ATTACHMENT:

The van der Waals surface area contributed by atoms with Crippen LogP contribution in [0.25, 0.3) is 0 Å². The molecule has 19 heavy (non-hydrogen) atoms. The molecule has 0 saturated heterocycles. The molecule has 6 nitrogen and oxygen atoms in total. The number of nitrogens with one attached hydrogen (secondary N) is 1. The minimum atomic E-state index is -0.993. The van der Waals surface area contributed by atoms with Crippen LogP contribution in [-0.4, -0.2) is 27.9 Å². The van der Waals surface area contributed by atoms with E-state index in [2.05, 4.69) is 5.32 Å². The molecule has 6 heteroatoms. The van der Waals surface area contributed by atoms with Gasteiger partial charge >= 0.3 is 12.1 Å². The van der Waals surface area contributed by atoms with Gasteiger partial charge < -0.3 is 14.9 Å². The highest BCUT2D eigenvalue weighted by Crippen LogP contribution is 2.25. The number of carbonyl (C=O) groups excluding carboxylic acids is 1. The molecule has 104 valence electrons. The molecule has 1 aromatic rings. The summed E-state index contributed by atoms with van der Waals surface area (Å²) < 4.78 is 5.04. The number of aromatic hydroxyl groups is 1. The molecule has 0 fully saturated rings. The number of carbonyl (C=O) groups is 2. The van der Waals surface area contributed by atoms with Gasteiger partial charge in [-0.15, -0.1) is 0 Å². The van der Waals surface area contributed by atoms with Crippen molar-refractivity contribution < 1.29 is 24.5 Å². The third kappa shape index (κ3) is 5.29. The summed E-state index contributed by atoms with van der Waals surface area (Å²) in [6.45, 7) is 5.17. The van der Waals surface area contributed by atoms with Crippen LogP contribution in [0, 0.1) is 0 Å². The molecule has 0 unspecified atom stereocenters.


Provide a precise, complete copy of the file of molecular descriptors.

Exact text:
The van der Waals surface area contributed by atoms with Crippen LogP contribution in [0.25, 0.3) is 0 Å². The molecule has 19 heavy (non-hydrogen) atoms. The molecule has 0 saturated heterocycles. The molecule has 6 nitrogen and oxygen atoms in total. The number of nitrogens with one attached hydrogen (secondary N) is 1. The minimum atomic E-state index is -0.993. The van der Waals surface area contributed by atoms with Crippen LogP contribution in [-0.4, -0.2) is 27.9 Å². The van der Waals surface area contributed by atoms with E-state index in [2.05, 4.69) is 5.32 Å². The molecule has 6 heteroatoms. The van der Waals surface area contributed by atoms with Gasteiger partial charge >= 0.3 is 12.1 Å². The van der Waals surface area contributed by atoms with Gasteiger partial charge < -0.3 is 14.9 Å². The highest BCUT2D eigenvalue weighted by Crippen LogP contribution is 2.25. The number of carbonyl (C=O) groups excluding carboxylic acids is 1. The molecule has 104 valence electrons. The molecule has 1 aromatic rings. The summed E-state index contributed by atoms with van der Waals surface area (Å²) < 4.78 is 5.04. The number of aromatic hydroxyl groups is 1. The molecule has 0 fully saturated rings. The number of carbonyl (C=O) groups is 2. The van der Waals surface area contributed by atoms with Gasteiger partial charge in [-0.15, -0.1) is 0 Å². The van der Waals surface area contributed by atoms with Crippen molar-refractivity contribution < 1.29 is 24.5 Å². The third kappa shape index (κ3) is 5.29. The summed E-state index contributed by atoms with van der Waals surface area (Å²) in [6.45, 7) is 5.17. The van der Waals surface area contributed by atoms with Crippen LogP contribution in [0, 0.1) is 0 Å². The molecule has 0 unspecified atom stereocenters.